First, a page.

5. We shall consider these two aspects in the reverse order and so shall take up first, the question of mala fides. The case of the employer as is amply borne out by the memos issued to the driver, the 1st respondent, as evidenced by Exts. W 2, W 3 and W 4 and W 7 marked by the workmen before the Tribunal was that the first respondent was not discharging his duties as a driver properly and to the satisfaction of the employer, it was elaborated before the Tribunal by stating that the employer had lost confidence in the 1st respondent's driving and was nervous to sit in the car When it was driven by the 1st respondent and did not consider it safe to sit in the car while it was driven by the 1st respondent. It was also the case of the appellant that the behaviour of the 1st respondent was not proper The tribunal has not meticulously considered whether the statements contained in Exts W 2, W 3, W 4 and W 7 were fully justified or not though the Tribunal has proceeded on the assumption that those statements were more or less correct. If the statements therein are correct it cannot be said that the employer was motivated by mala fides or by extraneous considerations like victimization of an employee or harassment of an employee. We do not wish to say anything more on this aspect but would like to indicate that the post of a driver is different from the post of a worker in a factory or some other employee who it may be said is ordinarily remotely controlled by the employer. Such an employee in the factory does not come into daily contact with the employer and his every action would not have some repercussion on the employer, as in the case of a manager sitting in a car driven by a driver; We must also say that an employee may bona fide loss confidence on a driver for reasons or grounds which another may not consider reasonable or just. In such cases the subjective satisfaction if honestly arrived at by the employer may be sufficient for an employer is say that he has lost confidence in his driver. We shall again guard ourselves by saying that we are not weighing the balance on one side or other by making these observations but only indicating by way of guides lines as to what is the approach to be made in cases of this type. We express no opinion whatever on these aspects because we are sure that they will be considered fully after hearing bona fides by the tribunal. We snail not tally further on this aspect excepting to say that the observation made by the learned Judge regarding mala fids or lack of bona fides or of action being taken as for harassment were with respect absolutely unjustified on the materials that were available. We also consider that we should not normally pronounce on those aspects finally. We, therefore, set aside such findings and observations from the judgment under appeal, These matters have to be considered by the Tribunal.
6. Passing on to the next point we feel equally certain that the learned judge if we may say so with respect has been correct in his view that the driver, the 1st respondent had been asked to discharge duties which did not portion to his employment. The order Ext. P 1 in the very 1st paragraph as clearly stated that the 1st respondent has been appointed 'as a driver'. Notwithstanding what is mentioned later on in Ext. P 1 'while in Cochin you will have to attend to delivery of stocks to dealers in nearby markets', we feel no doubt that the 1st respondent was appointed substantially as a driver. The fact that the 1st respondent worked during the time the vehicle that he was driving was not available, as a packer we are assuming for the purpose that he did discharge all the duties of a packer though this point is disputed will not make the driver a packer. From this conduct alone it would not be correct to infer that the 1st respondent's function was essentially and substantially that of a driver. He might have worked as a packer during the comparatively short period in a sprit of co-operation. From this we are not able to infer that the original contract of employment as seen from the order of appointment, Ext. P 1, and the admitted functioning of the respondent as a driver for a period of time got altered by conduct so as to create a new type of employment. The order Ext. P 2, therefore, treated merely as an order directing the first respondent to work as a packer cannot be said to be a law full order. The driver's disobedience to discharge the duties of a packer will not, therefore entail penal consequences for we consider that the two important aspects in the matter or employments care the nature of the duties pertaining to a post and the emoluments that are attached to the post. The award, Ext. W 15 passed by the tribunal, shows that the driver was on a scale of pay of Rs. 55-107 whereas the packer under the revised scale given under the award was only on a scale of Rs. 40-90. The driver was apparently appointed on the scale of a driver and it was contended that because Ext. P 2 stated that 'you will be paid the same emoluments as you have been drawing so far' it could not be inferred that the employer was willing to grant the scale of pay of a driver to the st respondent even when he worked as a packer By Ext. P 2 the intention has not been clearly expressed. It could very well be understood as a guarantee to the driver that he would continue to get what he was getting by way of emoluments on the date of the transfer. What is more important is that no driver, either from a sense of pride or because he is unsuited to do the work other than that of a diver would normally accept employment which from its very nature is less skilled than that of a driver and carrying less status and dignity (according to many) than that of a driver. This is an important aspect of the matter that the first respondent should have been in mind in dealing with the question whether the order Ext. P 2 was a lawful and reasonable order. In all the circumstances We agree with the view taken by the learned Judge in the judgment under appeal that the order Ext. P 2 was not a lawful and reasonable order.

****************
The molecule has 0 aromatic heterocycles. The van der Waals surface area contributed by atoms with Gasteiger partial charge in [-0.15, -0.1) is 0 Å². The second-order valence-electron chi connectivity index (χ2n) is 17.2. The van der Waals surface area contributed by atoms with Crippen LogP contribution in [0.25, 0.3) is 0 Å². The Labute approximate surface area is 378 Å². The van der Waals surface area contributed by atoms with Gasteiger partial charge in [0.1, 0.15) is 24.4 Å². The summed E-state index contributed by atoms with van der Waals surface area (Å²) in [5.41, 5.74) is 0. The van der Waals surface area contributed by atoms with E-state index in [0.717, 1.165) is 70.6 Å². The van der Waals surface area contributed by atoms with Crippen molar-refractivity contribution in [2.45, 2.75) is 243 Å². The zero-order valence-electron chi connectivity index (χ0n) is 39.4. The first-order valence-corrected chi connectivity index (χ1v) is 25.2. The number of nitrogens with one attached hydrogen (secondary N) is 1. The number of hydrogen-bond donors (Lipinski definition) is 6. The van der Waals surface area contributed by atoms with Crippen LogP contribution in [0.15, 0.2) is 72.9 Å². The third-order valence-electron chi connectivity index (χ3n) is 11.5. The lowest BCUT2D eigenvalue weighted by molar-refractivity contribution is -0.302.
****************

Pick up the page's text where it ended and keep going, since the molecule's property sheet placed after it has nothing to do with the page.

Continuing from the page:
7. The Tribunal acting under Section 33A of the Industrial Disputes Act, 1947 would be dealing with the matter as if the question had been referred to it under the Industrial Disputes Act It will thus have a very wide jurisdiction and it can deal with all aspects and modulate the relief's that can be granted. One of the aspects that will have to be borne in rind is whether in all the circumstances the employer was justified in saying that the 1st respondent should not function as a driver. If the employer was justified in saying so the question would arise whether the driver would be entitled to reinstatement or only to compensation and if only to compensation what should be paid. These are all aspects which the Tribunal will have to consider and which the Tribunal alone would be entitled to consider in the amplitude of its jurisdiction and with powers to adjust industrial relations.
8. We confirm the judgment under appeal to the extent to which it has set aside the award and directed the Tribunal to deal with the question afresh. The Tribunal will deal with the matter in the light of what we have stated in the judgment. We direct the parties to bear their respective costs.